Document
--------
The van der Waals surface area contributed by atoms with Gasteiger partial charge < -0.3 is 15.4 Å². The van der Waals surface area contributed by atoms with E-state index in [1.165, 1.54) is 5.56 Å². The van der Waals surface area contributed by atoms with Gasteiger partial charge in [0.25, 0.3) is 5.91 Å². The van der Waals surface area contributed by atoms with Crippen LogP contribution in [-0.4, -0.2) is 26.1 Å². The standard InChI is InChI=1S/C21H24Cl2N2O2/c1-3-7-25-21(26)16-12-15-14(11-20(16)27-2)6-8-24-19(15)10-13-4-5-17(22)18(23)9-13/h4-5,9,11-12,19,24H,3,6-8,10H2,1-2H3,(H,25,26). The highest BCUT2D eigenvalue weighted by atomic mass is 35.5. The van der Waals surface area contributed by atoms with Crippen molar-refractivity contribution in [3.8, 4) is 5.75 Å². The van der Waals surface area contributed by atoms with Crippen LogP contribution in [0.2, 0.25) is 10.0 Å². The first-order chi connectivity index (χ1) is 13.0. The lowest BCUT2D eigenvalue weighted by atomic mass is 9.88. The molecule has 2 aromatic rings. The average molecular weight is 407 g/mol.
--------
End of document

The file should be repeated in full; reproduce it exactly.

The van der Waals surface area contributed by atoms with Gasteiger partial charge < -0.3 is 15.4 Å². The van der Waals surface area contributed by atoms with E-state index in [1.165, 1.54) is 5.56 Å². The van der Waals surface area contributed by atoms with Gasteiger partial charge in [0.25, 0.3) is 5.91 Å². The van der Waals surface area contributed by atoms with Crippen LogP contribution in [-0.4, -0.2) is 26.1 Å². The standard InChI is InChI=1S/C21H24Cl2N2O2/c1-3-7-25-21(26)16-12-15-14(11-20(16)27-2)6-8-24-19(15)10-13-4-5-17(22)18(23)9-13/h4-5,9,11-12,19,24H,3,6-8,10H2,1-2H3,(H,25,26). The highest BCUT2D eigenvalue weighted by atomic mass is 35.5. The van der Waals surface area contributed by atoms with Crippen molar-refractivity contribution in [3.8, 4) is 5.75 Å². The van der Waals surface area contributed by atoms with Crippen LogP contribution in [0.2, 0.25) is 10.0 Å². The first-order chi connectivity index (χ1) is 13.0. The lowest BCUT2D eigenvalue weighted by atomic mass is 9.88. The molecule has 2 aromatic rings. The average molecular weight is 407 g/mol.